Soon the prison is overrun with violent reanimated zombies and under the control of the psychotic reanimated Warden (Simón Andreu). Oh, and there's also a vicious zombie rat cutting about with a severed human zombie penis....

Yes, this is a OTT, hilarious, gore-soaked splatter romp, just as its predecessors were. No complaints here. It's brilliant. Not a cerebral film, but wonderfully silly. Combs brings back West in all his glory.

[Image: Castelao Producciones]

Tuesday, 18 February 2014


"Split" (2014, Andy Stewart, Shining Example Films) is a short horror film from the talented Scottish director and writer, Andy Stewart.

Last year I blogged about another of Andy's body horror short films, the wonderfully raw and sickening "Dysmorphia" you can find that here:

An unnamed man (Austin Hayden) awakes alone in bed. It soon becomes apparant that he and his girlfriend (Shian Denovan) have split up. As the plot unfolds we become more aware that he is to blame for the breakup and that he is slowly being cosumed by his guilt.

He begins to become ill as his guilt manifests itself physcially. From pustules to losing body bits, the effects are vomit-inducingly detailed and realistic, steering clear of gore-fest cheapness.

As his condition worsens we're treated to flashbacks to his relationship. The use of lighting in the different time zones is really effective. And the scoring is excellently timed and very haunting.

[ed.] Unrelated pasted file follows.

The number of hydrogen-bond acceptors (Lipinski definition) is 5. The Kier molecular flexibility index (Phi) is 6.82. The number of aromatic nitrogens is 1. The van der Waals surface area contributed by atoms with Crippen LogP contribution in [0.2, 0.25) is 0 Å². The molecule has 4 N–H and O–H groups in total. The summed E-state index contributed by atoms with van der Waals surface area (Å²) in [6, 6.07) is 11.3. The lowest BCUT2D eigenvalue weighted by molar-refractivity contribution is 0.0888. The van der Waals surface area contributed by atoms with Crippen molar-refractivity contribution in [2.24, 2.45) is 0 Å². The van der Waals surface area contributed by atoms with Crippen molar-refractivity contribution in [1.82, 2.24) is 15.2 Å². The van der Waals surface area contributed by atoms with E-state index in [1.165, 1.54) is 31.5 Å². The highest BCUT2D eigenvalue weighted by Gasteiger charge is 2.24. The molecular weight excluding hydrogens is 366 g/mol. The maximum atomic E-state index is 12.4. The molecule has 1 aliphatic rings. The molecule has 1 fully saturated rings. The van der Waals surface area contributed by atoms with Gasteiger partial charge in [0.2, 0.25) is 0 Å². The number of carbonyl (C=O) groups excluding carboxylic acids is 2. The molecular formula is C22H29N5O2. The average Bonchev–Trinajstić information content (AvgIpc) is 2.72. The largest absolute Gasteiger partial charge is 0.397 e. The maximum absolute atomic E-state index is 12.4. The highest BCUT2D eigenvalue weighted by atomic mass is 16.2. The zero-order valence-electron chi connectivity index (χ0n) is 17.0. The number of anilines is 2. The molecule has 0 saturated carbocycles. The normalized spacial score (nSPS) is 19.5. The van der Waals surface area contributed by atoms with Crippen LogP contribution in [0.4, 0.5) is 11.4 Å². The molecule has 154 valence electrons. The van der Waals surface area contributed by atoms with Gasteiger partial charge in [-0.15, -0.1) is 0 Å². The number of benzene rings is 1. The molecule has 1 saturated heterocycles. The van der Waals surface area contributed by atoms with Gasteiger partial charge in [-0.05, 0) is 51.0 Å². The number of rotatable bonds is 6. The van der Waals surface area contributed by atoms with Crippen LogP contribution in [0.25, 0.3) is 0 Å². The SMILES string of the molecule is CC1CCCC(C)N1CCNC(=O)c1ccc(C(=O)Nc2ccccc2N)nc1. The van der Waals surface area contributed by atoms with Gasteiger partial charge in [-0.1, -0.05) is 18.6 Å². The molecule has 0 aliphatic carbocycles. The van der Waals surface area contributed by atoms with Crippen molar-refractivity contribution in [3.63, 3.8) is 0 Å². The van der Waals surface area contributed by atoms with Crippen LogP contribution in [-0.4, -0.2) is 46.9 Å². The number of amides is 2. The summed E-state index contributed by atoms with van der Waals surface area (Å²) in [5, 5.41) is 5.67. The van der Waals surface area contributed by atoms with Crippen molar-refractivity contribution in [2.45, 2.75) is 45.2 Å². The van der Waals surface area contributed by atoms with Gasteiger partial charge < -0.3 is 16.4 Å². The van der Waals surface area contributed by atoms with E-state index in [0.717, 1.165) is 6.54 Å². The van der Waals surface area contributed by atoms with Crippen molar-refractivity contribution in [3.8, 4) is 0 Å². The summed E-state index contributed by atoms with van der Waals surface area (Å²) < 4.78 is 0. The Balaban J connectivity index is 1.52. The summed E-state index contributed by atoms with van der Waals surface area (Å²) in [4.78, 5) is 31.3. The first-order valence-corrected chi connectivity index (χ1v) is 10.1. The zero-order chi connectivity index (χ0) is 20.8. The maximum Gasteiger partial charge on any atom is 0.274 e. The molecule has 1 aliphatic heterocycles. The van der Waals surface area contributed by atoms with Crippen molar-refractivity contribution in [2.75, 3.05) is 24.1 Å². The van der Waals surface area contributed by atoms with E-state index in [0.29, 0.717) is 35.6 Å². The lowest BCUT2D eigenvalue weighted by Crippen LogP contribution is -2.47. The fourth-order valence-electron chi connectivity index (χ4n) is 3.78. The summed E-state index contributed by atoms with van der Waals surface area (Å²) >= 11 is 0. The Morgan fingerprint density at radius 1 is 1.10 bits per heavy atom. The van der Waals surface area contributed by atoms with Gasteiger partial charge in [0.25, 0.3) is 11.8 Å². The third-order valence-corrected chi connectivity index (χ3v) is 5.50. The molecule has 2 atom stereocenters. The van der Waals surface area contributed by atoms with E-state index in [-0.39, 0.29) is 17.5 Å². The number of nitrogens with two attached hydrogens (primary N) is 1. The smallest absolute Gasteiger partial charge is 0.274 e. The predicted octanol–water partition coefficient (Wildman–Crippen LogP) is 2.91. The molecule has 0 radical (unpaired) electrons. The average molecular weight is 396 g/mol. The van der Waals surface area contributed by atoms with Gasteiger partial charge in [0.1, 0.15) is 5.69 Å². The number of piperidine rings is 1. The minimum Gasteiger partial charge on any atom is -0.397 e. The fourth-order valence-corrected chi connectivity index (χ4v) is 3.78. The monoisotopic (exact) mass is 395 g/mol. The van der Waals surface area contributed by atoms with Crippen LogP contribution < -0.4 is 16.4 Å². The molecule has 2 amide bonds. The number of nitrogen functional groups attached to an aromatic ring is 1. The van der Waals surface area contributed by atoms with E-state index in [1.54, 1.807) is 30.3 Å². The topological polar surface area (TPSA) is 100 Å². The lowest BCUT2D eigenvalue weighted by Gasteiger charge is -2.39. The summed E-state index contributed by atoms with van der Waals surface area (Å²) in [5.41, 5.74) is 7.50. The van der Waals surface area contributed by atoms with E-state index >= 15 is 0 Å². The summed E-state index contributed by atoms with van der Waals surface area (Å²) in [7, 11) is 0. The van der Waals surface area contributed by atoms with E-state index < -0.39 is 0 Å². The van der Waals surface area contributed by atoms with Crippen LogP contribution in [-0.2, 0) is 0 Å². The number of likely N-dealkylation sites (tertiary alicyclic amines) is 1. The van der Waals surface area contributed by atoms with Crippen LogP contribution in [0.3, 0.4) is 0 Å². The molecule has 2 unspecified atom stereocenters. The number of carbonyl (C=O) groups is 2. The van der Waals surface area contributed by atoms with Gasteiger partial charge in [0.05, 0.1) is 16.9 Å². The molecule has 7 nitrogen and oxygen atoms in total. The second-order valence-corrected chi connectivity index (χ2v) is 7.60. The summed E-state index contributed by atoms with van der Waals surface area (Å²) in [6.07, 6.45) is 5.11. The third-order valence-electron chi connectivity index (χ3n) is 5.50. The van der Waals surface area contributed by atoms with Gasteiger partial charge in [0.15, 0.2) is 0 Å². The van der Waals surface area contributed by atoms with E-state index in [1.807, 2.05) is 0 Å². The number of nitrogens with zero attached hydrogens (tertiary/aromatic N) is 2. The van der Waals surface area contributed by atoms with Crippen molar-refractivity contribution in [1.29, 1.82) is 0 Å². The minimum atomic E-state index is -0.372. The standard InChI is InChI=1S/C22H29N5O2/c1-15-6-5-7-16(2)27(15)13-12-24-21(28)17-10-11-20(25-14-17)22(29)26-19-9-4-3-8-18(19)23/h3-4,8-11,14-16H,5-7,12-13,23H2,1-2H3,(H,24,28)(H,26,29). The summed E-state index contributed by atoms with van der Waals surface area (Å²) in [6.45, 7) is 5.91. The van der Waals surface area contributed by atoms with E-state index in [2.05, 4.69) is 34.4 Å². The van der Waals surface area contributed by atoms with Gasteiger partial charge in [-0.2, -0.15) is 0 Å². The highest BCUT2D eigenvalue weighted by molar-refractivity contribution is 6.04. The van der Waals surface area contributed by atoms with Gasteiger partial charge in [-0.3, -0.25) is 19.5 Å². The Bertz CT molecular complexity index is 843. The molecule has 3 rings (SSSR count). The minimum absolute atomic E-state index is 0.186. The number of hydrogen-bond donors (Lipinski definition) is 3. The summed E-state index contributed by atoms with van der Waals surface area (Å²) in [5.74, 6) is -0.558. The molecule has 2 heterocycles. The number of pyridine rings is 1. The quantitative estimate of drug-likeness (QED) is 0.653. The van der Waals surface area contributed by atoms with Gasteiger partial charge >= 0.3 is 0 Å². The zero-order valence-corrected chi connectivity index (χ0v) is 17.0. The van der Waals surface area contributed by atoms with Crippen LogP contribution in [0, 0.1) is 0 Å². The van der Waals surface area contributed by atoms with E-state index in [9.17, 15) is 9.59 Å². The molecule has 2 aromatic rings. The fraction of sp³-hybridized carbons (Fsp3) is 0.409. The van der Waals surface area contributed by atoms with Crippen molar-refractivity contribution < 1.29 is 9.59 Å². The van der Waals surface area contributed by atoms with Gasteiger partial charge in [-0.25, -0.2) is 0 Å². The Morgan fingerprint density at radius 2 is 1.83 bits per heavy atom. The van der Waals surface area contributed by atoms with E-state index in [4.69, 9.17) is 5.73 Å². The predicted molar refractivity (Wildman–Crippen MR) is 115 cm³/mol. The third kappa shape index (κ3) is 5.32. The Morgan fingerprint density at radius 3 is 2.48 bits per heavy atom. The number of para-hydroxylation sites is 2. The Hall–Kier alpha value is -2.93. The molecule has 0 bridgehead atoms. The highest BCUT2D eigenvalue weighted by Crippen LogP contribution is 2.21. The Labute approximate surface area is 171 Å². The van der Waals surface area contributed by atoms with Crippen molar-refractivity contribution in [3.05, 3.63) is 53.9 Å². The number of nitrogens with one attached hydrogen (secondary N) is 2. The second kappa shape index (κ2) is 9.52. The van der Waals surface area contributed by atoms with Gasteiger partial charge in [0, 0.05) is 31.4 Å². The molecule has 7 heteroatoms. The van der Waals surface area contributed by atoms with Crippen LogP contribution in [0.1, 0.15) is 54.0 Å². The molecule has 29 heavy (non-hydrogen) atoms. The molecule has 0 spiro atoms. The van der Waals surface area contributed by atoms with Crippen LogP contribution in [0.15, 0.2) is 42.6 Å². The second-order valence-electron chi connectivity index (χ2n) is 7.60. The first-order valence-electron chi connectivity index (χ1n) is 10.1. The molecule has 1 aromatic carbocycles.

With a larger budget this time less is left to our imagination, and we enjoy some gruesome physical effects teamed with the same powerful use of sound that Andy's technique demonstrated in "Dsymorphia".

More artistic and eerie than the more shocking storytelling style used in "Dysmorphia", "Split" creates a different, sadder atmosphere and again, keeps the audience enthralled for the full 18 minute run-time despite the some truly queezy moments!

Fantastic! You have to check out this film!

[Image: Shining Example Films]

Monday, 10 February 2014

Maniac (2012)

"Maniac" (2012, Franck Khalfoun, IFC Midnight, La Petite Reine) is a remake of the 1980s slasher of the same name.

Frank (Elijah Wood) is a mentally deranged mannequin restorer. Scarred by his upbringing with his prostitute mother, he suffers terrible desires to kill and targets young women. We see mostly through his eyes in this well shot film. Frank stalks, kills and scalps his victims, taking home their hair to staple to the heads of his chosen mannequins in order to create his own female companions. He soon turns his attentions to Anna (Nora Arnezeder), a beautiful French artist who's looking to use some mannequins for her exhibition, becoming obsessed with her.

A brutal and graphic film with excellent special effects and gore, and a fair amount of tension. As we see mostly all scenes from Frank's perspective, we are privy to his battle with his inner turmoil and his hallucinations. The film is uncomfortable and disturbed, but because we see it from the murderer's perspective, we don't get many surprises.

Wood delivers a horrifyingly real character who we understand, but for whom we feel no pity.

A modern slasher which keeps it simple and brutal with an excellent soundtrack, "Maniac" is one you can't look away from.